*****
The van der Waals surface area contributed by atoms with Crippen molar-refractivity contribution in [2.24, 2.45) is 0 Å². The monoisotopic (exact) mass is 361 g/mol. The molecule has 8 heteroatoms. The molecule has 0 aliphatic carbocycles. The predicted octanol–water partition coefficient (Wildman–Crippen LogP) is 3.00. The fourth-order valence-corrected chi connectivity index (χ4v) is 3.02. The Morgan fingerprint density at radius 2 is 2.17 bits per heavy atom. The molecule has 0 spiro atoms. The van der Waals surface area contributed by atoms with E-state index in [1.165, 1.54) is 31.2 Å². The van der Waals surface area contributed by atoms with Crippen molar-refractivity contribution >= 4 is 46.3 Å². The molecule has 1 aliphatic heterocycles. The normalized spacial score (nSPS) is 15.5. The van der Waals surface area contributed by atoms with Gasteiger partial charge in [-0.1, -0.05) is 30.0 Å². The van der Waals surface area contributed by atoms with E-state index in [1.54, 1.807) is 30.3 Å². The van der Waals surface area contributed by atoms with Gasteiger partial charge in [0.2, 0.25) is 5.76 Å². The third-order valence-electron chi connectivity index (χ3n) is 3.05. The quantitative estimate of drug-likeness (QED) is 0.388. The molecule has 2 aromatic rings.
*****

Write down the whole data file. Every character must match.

The van der Waals surface area contributed by atoms with Crippen molar-refractivity contribution in [2.24, 2.45) is 0 Å². The monoisotopic (exact) mass is 361 g/mol. The molecule has 8 heteroatoms. The molecule has 0 aliphatic carbocycles. The predicted octanol–water partition coefficient (Wildman–Crippen LogP) is 3.00. The fourth-order valence-corrected chi connectivity index (χ4v) is 3.02. The Morgan fingerprint density at radius 2 is 2.17 bits per heavy atom. The molecule has 0 spiro atoms. The van der Waals surface area contributed by atoms with E-state index in [1.165, 1.54) is 31.2 Å². The van der Waals surface area contributed by atoms with Crippen molar-refractivity contribution >= 4 is 46.3 Å². The molecule has 1 aliphatic heterocycles. The normalized spacial score (nSPS) is 15.5. The van der Waals surface area contributed by atoms with Gasteiger partial charge in [-0.1, -0.05) is 30.0 Å². The van der Waals surface area contributed by atoms with E-state index in [1.54, 1.807) is 30.3 Å². The van der Waals surface area contributed by atoms with Gasteiger partial charge in [0.2, 0.25) is 5.76 Å². The third-order valence-electron chi connectivity index (χ3n) is 3.05. The quantitative estimate of drug-likeness (QED) is 0.388. The molecule has 2 aromatic rings.